Wednesday, July 29, 2009

On freedom: (2) Political freedom

Last week, I concluded the following about the nature of freedom as such:
That, then, would be what I take human freedom to be: that there are some causes which can be counted as (part of) the human self. We are free insofar as (and to the extent that) there is some part of us which makes a causal difference to what we think and do.

This week, I want to discuss how I see this connecting to political freedom. There is a difference between the two concepts. While (and I'm not going to get too far into this as I don't have it particularly straight) I take most things about the world to be structured by human practices and institutions, it's clear to me that political institutions do not exhaust those practices and institutions. That is, there are more kinds of things we do and (rule-based) structures we make than those which count as political. Religions, for example, are not a kind of state; they are a different sort of institution. The same can apply to universities, families, and so on. It would be a mistake, then, to try to read political freedom off from human freedom as such.

How do we get to political freedom from human freedom, then? Standardly, political freedom consists of two basic ideas. On the one hand, one is free insofar as one is not restricted by political institutions. This is the sort of freedom that is captured by the ideas of being free to associate with others or being free to move within a country's borders. On the other hand, one is free insofar as one is granted abilities by political institutions. This is the sort of freedom that is captured by the ideas of being free to vote or free to seek public office.

The former is, these days, not particularly controversial. It was controversial when it was first suggested by the Enlightenment thinkers, as it runs against some deep-rooted principles that existed in ancient (and thus also in mainstream medieval) thought. For now, though, since I take it as not controversial, I'll just leave it lie.

The controversial one is the latter type of freedom. Which is odd, really, as it also has Enlightenment roots. We can find it, for example, in the work of Rousseau, who (in)famously noted that one can be "forced to be free". The sense Rousseau makes of this superficially contradictory phrase is that in giving up natural freedom (the sort of freedom one has outside of society) one gains civic freedom (the sorts of freedom that can only exist within society). This is why I picked upon the freedom to vote and the freedom to seek public office above: these make no sense outside of political society. The idea of a "vote" is only sensible within political society; without such an institution, there is no such thing as a vote. The same applies to the idea of a "public office". (And, indeed, it applies to many other freedoms.)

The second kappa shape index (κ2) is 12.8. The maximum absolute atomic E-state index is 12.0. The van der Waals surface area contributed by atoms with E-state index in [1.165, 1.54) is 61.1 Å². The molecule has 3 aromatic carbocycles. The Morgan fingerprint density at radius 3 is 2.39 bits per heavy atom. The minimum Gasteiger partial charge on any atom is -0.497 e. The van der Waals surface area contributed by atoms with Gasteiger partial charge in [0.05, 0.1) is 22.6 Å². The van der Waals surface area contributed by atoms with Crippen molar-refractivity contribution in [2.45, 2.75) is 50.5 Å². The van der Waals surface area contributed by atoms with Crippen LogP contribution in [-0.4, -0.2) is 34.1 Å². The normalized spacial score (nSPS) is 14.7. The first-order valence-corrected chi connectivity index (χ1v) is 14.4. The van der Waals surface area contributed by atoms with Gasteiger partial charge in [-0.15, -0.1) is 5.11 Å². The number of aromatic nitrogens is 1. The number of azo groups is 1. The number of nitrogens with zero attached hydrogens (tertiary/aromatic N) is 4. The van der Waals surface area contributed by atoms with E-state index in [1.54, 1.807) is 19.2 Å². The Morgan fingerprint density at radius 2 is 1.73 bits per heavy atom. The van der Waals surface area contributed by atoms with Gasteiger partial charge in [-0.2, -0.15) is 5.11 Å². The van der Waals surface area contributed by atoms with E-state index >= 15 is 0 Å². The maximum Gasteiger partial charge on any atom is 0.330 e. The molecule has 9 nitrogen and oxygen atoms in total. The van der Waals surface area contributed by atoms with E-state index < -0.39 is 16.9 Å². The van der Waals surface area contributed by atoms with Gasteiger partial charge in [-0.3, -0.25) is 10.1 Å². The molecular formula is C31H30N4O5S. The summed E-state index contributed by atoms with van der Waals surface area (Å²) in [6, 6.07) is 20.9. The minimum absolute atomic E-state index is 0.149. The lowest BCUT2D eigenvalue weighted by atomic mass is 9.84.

So, freedom in the political sense consists both of the lack of restriction by political institutions and the granting of new abilities by political institutions. On the face of it, these are in serious tension with each other -- forget whether they are in tension with human freedom. That is, in order to create new abilities, it seems that political institutions must impose restrictions on us. In order for there to be public offices, for example, there must be powers associated with those offices, powers which can be used on others. So, if we want to have the freedom to run for public office, we must give up the freedom to not be restricted by those who hold public office. And vice versa -- if we want to maintain the lack of restriction, we must give up the existence of public offices. (Libertarians note that this applies to police as well as to politicians.)

Therefore, as a general principle, we can endorse the following: the more abilities government creates, the more restrictions it imposes; the fewer restrictions it imposes, the fewer abilities it creates. The question is what are we committed to in terms of a priority relation if we commit ourselves to the idea of human freedom. (As I said last week, I will take up the question of whether freedom is actually a valuable thing in next week's final part of this series.)

On the one hand, let us take lack of restriction as fundamental. We could defend this in the following way. In many cases, the state's interference in the lives of adults is not simply not legitimate, as it thus (necessarily ) infringes on their freedoms. However, many forms of state interference are in the lives of (literal or effective) children. And it is legitimate for the government to limit children, as, by definition, children are not full adults and thus not deserving of the full range of adult freedoms. For example, someone who has repeatedly demonstrated that they cannot handle the responsibility of caring for their own children can be deprived of those children or forced to live under state restrictions.